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ICA issues collateral damage warning

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The United States’ Tom Lantos ‘Block Burmese JADE Act of 2008’, which bars Burmese rubies and jadeite from entering America via third party countries, may cause collateral damage in Burma, according to The International Colored Gemstone Association (ICA).

The importation ban encompasses all jadeite and rubies coming from Burma, including stones that have been processed in other countries such as Thailand. 

ICA president Andrew Cody said the Association opposed the violent repression of individuals, human rights and pro-democracy movements in Myanmar (formerly Burma), and had asked its members to stop buying Burmese gemstones from any government sources and/or people who support such endeavors.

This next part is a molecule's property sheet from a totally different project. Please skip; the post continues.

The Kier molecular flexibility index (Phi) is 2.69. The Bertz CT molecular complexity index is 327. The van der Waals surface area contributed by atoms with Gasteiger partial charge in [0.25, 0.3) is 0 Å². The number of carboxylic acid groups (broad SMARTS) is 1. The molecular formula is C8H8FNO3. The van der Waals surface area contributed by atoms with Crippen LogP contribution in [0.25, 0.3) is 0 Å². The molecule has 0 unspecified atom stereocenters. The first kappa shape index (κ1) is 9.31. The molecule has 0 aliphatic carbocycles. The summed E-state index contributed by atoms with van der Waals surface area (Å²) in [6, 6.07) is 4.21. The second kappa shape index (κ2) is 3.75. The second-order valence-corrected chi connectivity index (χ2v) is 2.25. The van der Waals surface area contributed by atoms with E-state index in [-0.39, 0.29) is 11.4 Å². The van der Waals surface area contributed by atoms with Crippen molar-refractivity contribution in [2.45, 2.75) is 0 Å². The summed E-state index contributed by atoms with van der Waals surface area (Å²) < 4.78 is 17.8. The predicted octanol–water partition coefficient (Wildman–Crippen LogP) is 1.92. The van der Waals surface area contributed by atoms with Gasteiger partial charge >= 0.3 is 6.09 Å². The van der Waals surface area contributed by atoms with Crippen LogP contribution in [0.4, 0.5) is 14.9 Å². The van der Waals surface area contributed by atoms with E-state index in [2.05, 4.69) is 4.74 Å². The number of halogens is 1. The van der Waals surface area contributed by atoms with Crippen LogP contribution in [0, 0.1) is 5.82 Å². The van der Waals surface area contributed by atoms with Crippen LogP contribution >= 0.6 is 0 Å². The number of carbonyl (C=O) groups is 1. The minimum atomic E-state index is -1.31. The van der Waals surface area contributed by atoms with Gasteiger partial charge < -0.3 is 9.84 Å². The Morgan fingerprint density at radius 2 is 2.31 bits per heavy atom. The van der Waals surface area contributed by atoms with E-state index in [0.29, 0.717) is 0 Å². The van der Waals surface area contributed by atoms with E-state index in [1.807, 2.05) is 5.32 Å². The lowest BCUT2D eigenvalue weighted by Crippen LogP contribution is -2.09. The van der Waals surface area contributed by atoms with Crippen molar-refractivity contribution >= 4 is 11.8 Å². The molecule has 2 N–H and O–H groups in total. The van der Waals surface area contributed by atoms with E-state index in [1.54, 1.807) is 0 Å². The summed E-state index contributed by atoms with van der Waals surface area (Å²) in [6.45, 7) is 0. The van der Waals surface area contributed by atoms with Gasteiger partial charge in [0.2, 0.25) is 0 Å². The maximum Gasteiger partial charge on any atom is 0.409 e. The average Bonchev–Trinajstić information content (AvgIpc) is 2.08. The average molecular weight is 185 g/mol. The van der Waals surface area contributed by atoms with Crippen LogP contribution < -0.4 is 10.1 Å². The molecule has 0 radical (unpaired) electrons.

However, he said the ICA fears that the US Government’s decision to support a systematic ban on the trade of Burmese gemstones may cause collateral damage upon independent and poor populations engaged in mining, processing and trading activities in Myanmar and other coun-tries.

“Those who will suffer are the very people that the legislation intended to protect,” he said.

“It is a pity that the leadership in national, international and governmental agencies, people that are not really in-the-know as to what takes place on the ground, failed to consult our association on this issue,” he said.